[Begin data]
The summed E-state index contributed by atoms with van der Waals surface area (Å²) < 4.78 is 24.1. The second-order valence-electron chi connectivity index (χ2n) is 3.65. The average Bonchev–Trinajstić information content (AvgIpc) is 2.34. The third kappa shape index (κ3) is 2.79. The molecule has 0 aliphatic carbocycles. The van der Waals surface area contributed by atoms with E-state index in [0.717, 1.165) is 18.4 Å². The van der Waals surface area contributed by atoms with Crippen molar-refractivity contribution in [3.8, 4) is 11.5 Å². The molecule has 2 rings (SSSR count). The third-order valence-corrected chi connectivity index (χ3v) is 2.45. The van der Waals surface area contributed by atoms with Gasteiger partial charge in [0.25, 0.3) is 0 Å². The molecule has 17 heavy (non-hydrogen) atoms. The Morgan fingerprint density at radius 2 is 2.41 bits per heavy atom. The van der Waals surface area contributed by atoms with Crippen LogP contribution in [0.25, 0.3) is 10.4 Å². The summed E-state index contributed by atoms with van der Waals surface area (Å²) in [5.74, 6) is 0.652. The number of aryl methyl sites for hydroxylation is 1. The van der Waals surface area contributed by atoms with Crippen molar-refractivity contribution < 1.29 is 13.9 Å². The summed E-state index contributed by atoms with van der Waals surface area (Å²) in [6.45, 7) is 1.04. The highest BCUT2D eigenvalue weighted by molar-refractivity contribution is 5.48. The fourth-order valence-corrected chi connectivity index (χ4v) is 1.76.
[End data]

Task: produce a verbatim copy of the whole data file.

The summed E-state index contributed by atoms with van der Waals surface area (Å²) < 4.78 is 24.1. The second-order valence-electron chi connectivity index (χ2n) is 3.65. The average Bonchev–Trinajstić information content (AvgIpc) is 2.34. The third kappa shape index (κ3) is 2.79. The molecule has 0 aliphatic carbocycles. The van der Waals surface area contributed by atoms with E-state index in [0.717, 1.165) is 18.4 Å². The van der Waals surface area contributed by atoms with Crippen molar-refractivity contribution in [3.8, 4) is 11.5 Å². The molecule has 2 rings (SSSR count). The third-order valence-corrected chi connectivity index (χ3v) is 2.45. The van der Waals surface area contributed by atoms with Gasteiger partial charge in [0.25, 0.3) is 0 Å². The molecule has 17 heavy (non-hydrogen) atoms. The Morgan fingerprint density at radius 2 is 2.41 bits per heavy atom. The van der Waals surface area contributed by atoms with Crippen LogP contribution in [0.25, 0.3) is 10.4 Å². The summed E-state index contributed by atoms with van der Waals surface area (Å²) in [5.74, 6) is 0.652. The number of aryl methyl sites for hydroxylation is 1. The van der Waals surface area contributed by atoms with Crippen molar-refractivity contribution < 1.29 is 13.9 Å². The summed E-state index contributed by atoms with van der Waals surface area (Å²) in [6.45, 7) is 1.04. The highest BCUT2D eigenvalue weighted by molar-refractivity contribution is 5.48. The fourth-order valence-corrected chi connectivity index (χ4v) is 1.76.